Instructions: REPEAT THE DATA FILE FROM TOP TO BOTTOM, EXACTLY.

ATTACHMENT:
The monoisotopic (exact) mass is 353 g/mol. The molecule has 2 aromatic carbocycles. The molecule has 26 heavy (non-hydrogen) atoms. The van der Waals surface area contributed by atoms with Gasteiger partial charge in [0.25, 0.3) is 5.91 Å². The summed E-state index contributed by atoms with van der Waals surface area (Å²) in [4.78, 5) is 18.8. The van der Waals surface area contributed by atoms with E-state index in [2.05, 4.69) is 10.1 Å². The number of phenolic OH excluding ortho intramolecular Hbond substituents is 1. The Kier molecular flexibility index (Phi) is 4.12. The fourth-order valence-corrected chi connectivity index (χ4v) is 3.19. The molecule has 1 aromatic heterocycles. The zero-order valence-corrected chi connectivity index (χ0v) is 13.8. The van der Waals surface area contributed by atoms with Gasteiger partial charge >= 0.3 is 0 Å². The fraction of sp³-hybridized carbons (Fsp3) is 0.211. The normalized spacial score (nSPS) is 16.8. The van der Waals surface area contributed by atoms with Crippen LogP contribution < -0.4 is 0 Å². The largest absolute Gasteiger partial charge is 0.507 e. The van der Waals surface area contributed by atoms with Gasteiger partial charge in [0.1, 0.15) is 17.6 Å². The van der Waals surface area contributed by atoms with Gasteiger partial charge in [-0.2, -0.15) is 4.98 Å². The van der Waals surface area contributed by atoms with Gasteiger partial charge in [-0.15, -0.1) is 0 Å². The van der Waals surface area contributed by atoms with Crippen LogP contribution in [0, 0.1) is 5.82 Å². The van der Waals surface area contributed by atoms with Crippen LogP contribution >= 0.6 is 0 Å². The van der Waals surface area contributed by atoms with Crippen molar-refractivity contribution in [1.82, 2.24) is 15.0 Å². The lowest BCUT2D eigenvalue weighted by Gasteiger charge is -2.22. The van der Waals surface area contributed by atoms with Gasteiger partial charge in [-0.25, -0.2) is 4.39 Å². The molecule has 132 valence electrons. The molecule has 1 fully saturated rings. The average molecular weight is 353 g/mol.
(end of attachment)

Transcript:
The monoisotopic (exact) mass is 353 g/mol. The molecule has 2 aromatic carbocycles. The molecule has 26 heavy (non-hydrogen) atoms. The van der Waals surface area contributed by atoms with Gasteiger partial charge in [0.25, 0.3) is 5.91 Å². The summed E-state index contributed by atoms with van der Waals surface area (Å²) in [4.78, 5) is 18.8. The van der Waals surface area contributed by atoms with E-state index in [2.05, 4.69) is 10.1 Å². The number of phenolic OH excluding ortho intramolecular Hbond substituents is 1. The Kier molecular flexibility index (Phi) is 4.12. The fourth-order valence-corrected chi connectivity index (χ4v) is 3.19. The molecule has 1 aromatic heterocycles. The zero-order valence-corrected chi connectivity index (χ0v) is 13.8. The van der Waals surface area contributed by atoms with Gasteiger partial charge >= 0.3 is 0 Å². The fraction of sp³-hybridized carbons (Fsp3) is 0.211. The normalized spacial score (nSPS) is 16.8. The van der Waals surface area contributed by atoms with Crippen LogP contribution < -0.4 is 0 Å². The largest absolute Gasteiger partial charge is 0.507 e. The van der Waals surface area contributed by atoms with Gasteiger partial charge in [0.1, 0.15) is 17.6 Å². The van der Waals surface area contributed by atoms with Gasteiger partial charge in [-0.2, -0.15) is 4.98 Å². The van der Waals surface area contributed by atoms with Gasteiger partial charge in [-0.15, -0.1) is 0 Å². The van der Waals surface area contributed by atoms with Crippen LogP contribution in [0, 0.1) is 5.82 Å². The van der Waals surface area contributed by atoms with Crippen LogP contribution >= 0.6 is 0 Å². The van der Waals surface area contributed by atoms with Crippen molar-refractivity contribution in [1.82, 2.24) is 15.0 Å². The lowest BCUT2D eigenvalue weighted by Gasteiger charge is -2.22. The van der Waals surface area contributed by atoms with Gasteiger partial charge in [-0.25, -0.2) is 4.39 Å². The molecule has 132 valence electrons. The molecule has 1 fully saturated rings. The average molecular weight is 353 g/mol.